Introduction to SAE J1708
J1708 is an SAE specification developed especially for heavy duty vehicles (trucks and busses). The intention is that the protocol will promote a standard for serial communication between modules with microcontrollers. The standard means that data can be transferred between devices in a more cost-effective way. Further advantages are:
- Minimizes the hardware cost.
- Offers flexibility and the possibility of further expansion of an existing system.
- Uses standard industry electronics which gives more options when developing.
Areas of use
Since J1708 protocol only describes the lower layers of the OSI model it is always used with an overlaying application layer. An example of such a layer is J1587 which is used for data exchange between microcontrollers in heavy duty vehicles.
- Describes the physical and data link layer according to OSI model.
- Almost always used in conjunction with the application layer protocol SAE J1587.
- Based on electronic properties from the RS-485 bus.
- Twisted pair wire with a maximum length of 40m.
- The network is based on a bus topology.
- Serial byte-oriented communication with least significant byte first.
- Transmission rate 9600 bps.
- A message contains of
- a one byte long MID (Message Identification),
- followed by a number of data bytes,
- and finally a checksum.
- A message can be up to 21 bytes long.
- Error detection and handling at collision of message transmission.
The protocol in detail
The protocol describes both physical properties like how the voltage level on the bus should be interpreted, and how messages are constructed.
J1708 protocol uses the same transceiver as RS-485. The bus network supports at least 20 nodes with these transceivers. J1708 does not use the bus termination resistors used by RS-485.
An RS-485 transceiver. (Picture borrowed from the J1708 spec)
Note that this transceiver is, basically, the same as is used for the CAN bus.
The J1708 bus consists of two wires (A and B) with at least one twist (360°) per inch (2.54 cm) and a total length of up to 40 m. The voltage level on the bus is determined by the difference in voltage potential between wires “A” and “B”. A logical high level (1) is achieved when point A is at least 200 mV more positive than point B. A logical low level (0) means that point A is at least 200 mV more negative than point B (See the following figure). The transceiver should be fed with +6V to (-6V) in relation to common ground (common for all devices).
Determination of the logic bus-level.
The bus is in a logical high level when it is in idle mode, if all transmitters are deactivated or when all transmitters is sending a logical high bit (1). To place the bus in a logical low state only one transmitter has to send a logical low bit (0), which makes the logical low bit dominant.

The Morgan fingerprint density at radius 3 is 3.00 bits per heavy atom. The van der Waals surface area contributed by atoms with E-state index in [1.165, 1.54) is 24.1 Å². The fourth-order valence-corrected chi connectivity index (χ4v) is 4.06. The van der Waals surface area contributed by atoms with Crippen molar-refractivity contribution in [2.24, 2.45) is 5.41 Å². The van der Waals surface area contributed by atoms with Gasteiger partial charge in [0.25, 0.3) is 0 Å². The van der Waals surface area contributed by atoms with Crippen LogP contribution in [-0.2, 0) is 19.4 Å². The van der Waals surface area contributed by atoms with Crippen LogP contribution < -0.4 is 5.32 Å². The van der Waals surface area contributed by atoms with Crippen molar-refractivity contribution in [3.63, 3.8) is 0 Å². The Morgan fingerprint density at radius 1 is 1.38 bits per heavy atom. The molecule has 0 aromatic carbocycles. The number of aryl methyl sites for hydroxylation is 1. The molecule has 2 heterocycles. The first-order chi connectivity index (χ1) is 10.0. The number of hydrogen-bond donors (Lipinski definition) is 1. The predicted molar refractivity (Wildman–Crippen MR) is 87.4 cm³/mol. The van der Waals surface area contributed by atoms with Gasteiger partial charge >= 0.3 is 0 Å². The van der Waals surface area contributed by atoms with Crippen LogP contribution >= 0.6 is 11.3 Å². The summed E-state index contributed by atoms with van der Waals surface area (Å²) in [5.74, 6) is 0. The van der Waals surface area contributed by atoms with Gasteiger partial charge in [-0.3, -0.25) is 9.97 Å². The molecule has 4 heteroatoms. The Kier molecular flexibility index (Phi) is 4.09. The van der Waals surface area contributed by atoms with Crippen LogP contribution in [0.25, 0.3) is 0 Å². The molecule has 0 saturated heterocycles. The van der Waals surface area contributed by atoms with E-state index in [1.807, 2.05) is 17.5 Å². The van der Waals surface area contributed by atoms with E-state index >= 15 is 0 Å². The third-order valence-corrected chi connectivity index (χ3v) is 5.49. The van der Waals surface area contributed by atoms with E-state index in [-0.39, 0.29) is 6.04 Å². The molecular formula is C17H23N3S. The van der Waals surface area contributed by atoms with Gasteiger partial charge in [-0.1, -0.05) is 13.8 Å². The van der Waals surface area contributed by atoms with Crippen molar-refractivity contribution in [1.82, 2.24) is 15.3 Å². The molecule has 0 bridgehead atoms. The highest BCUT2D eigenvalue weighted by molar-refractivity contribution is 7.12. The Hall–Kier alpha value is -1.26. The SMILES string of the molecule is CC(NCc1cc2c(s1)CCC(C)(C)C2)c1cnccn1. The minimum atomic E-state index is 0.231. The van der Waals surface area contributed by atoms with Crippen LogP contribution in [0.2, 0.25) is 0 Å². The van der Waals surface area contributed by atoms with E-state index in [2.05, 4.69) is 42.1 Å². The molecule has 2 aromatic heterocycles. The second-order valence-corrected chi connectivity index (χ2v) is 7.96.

Communication on bit-level
A J1708 network uses a bus topology with “random” access to the bus. Random access means that any node can transmit when it desires, unless the bus is not already busy. The bus must have been in idle mode (logical high level) for at least a bus access time before a node may access it.
The time counting is based on the bit time which, at 9600 bps, is about 104.2 microseconds. Every message has a priority between 1 and 8, where 1 has highest priority. A bus access time is determined as the shortest idle time (at least 10 bit times) plus two times the priority of the message.
If two messages is sent at exactly the same time a collision occurs on the bus. When this happens both sending nodes have to release control of the bus, i.e. deactivate their transmitters. Both nodes then have to wait for a bus access time before they can start sending again. Consequently the node with highest priority will gain access to the bus first and can start to transmit its message.
The anatomy of a J1708 message
The messages are byte-oriented, that is to say constructed of a number of bytes. Every byte consists of a start bit eight data bits and a stop bit. The start bit is of logical low level and the stop bit is a logical high level. The eight data bits are sent with the least significant bit first.
This follows a standard serial UART (Universal Asynchronous Receiver/Transmitter) communication.
A message consists of a MID (Message Identification Character), data bytes, and finally a one byte long checksum. The content of the data part is not described in J1708 specification but in an overlaying protocol, for example J1587. A message is always preceded by an idle time which is at least the shortest bus access time. The time between two bytes in a message is not allowed to be more than two bit times.
A J1708 message.
The first byte in every message must always be a MID. Valid values of the MID is 0-255.
- MIDs 0-68 belong to predefined devices to ensure consistency.
- MIDs 69-86 are set aside for J1922 protocol.
- MIDs 87-110 are reserved for future applications. Manufactures may apply to SAE Truck and Bus Electrical Committee to define a MID.
- MID 111 is designated for factory tests of electronic control units and shall not be used by any on-board unit.
- MIDs 112-127 are not reserved and can be used as wanted.
- MIDs 128-255 are reserved for the SAE J1587 protocol, where they are defined.
It is every manufacturers responsibility that each MID is used only by one device in every network system. The J1708 standard lists all MIDs and their areas of use.
Calculation of checksum
The last byte of a message contains a checksum. This checksum consist of the 8-bit two's complement of the sum of the MID and all data bytes in the message. A simple way to decide if a message has been correctly transmitted is to add the checksum to the 8-bit sum of all data bytes plus the MID of a received message. The 8-bit sum should be zero (0) if the message was transmitted correctly.
As an example (using the sample message in the figure above),
- 44+23+61+114+62+208 = 512
- (512 AND 0xFF) = 0, so the message is correct.